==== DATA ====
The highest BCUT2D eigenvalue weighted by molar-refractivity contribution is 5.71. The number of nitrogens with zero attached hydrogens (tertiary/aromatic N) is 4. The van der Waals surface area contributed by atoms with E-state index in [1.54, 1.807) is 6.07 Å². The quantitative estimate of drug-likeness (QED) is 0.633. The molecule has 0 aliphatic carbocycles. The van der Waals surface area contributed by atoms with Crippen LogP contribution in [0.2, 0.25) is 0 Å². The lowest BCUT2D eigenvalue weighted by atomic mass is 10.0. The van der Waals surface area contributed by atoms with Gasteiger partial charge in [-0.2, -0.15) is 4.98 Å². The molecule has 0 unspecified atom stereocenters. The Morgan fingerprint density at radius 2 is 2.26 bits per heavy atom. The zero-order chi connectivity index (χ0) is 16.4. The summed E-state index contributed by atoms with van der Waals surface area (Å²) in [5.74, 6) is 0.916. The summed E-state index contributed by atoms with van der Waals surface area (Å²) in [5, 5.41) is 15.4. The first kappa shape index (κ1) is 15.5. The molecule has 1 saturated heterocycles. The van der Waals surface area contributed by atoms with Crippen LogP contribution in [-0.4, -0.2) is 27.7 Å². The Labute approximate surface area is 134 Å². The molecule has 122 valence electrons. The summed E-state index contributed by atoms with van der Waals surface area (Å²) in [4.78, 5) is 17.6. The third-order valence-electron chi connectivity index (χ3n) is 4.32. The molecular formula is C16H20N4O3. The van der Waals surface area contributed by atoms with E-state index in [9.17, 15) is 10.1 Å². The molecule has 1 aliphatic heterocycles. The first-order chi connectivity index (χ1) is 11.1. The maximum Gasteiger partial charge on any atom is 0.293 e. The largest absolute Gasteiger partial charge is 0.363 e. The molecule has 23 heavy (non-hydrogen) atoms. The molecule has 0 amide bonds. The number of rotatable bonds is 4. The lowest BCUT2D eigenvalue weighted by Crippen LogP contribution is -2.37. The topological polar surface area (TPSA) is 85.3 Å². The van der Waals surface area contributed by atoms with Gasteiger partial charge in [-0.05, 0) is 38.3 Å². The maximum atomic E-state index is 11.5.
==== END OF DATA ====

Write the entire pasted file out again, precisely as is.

The highest BCUT2D eigenvalue weighted by molar-refractivity contribution is 5.71. The number of nitrogens with zero attached hydrogens (tertiary/aromatic N) is 4. The van der Waals surface area contributed by atoms with E-state index in [1.54, 1.807) is 6.07 Å². The quantitative estimate of drug-likeness (QED) is 0.633. The molecule has 0 aliphatic carbocycles. The van der Waals surface area contributed by atoms with Crippen LogP contribution in [0.2, 0.25) is 0 Å². The lowest BCUT2D eigenvalue weighted by atomic mass is 10.0. The van der Waals surface area contributed by atoms with Gasteiger partial charge in [-0.2, -0.15) is 4.98 Å². The molecule has 0 unspecified atom stereocenters. The Morgan fingerprint density at radius 2 is 2.26 bits per heavy atom. The zero-order chi connectivity index (χ0) is 16.4. The summed E-state index contributed by atoms with van der Waals surface area (Å²) in [5.74, 6) is 0.916. The summed E-state index contributed by atoms with van der Waals surface area (Å²) in [5, 5.41) is 15.4. The first kappa shape index (κ1) is 15.5. The molecule has 1 saturated heterocycles. The van der Waals surface area contributed by atoms with Crippen LogP contribution in [-0.4, -0.2) is 27.7 Å². The Labute approximate surface area is 134 Å². The molecule has 122 valence electrons. The summed E-state index contributed by atoms with van der Waals surface area (Å²) in [4.78, 5) is 17.6. The third-order valence-electron chi connectivity index (χ3n) is 4.32. The molecular formula is C16H20N4O3. The van der Waals surface area contributed by atoms with E-state index in [9.17, 15) is 10.1 Å². The molecule has 1 aliphatic heterocycles. The first-order chi connectivity index (χ1) is 11.1. The maximum Gasteiger partial charge on any atom is 0.293 e. The largest absolute Gasteiger partial charge is 0.363 e. The molecule has 23 heavy (non-hydrogen) atoms. The molecule has 0 amide bonds. The number of rotatable bonds is 4. The lowest BCUT2D eigenvalue weighted by Crippen LogP contribution is -2.37. The topological polar surface area (TPSA) is 85.3 Å². The van der Waals surface area contributed by atoms with Gasteiger partial charge in [-0.05, 0) is 38.3 Å². The maximum atomic E-state index is 11.5.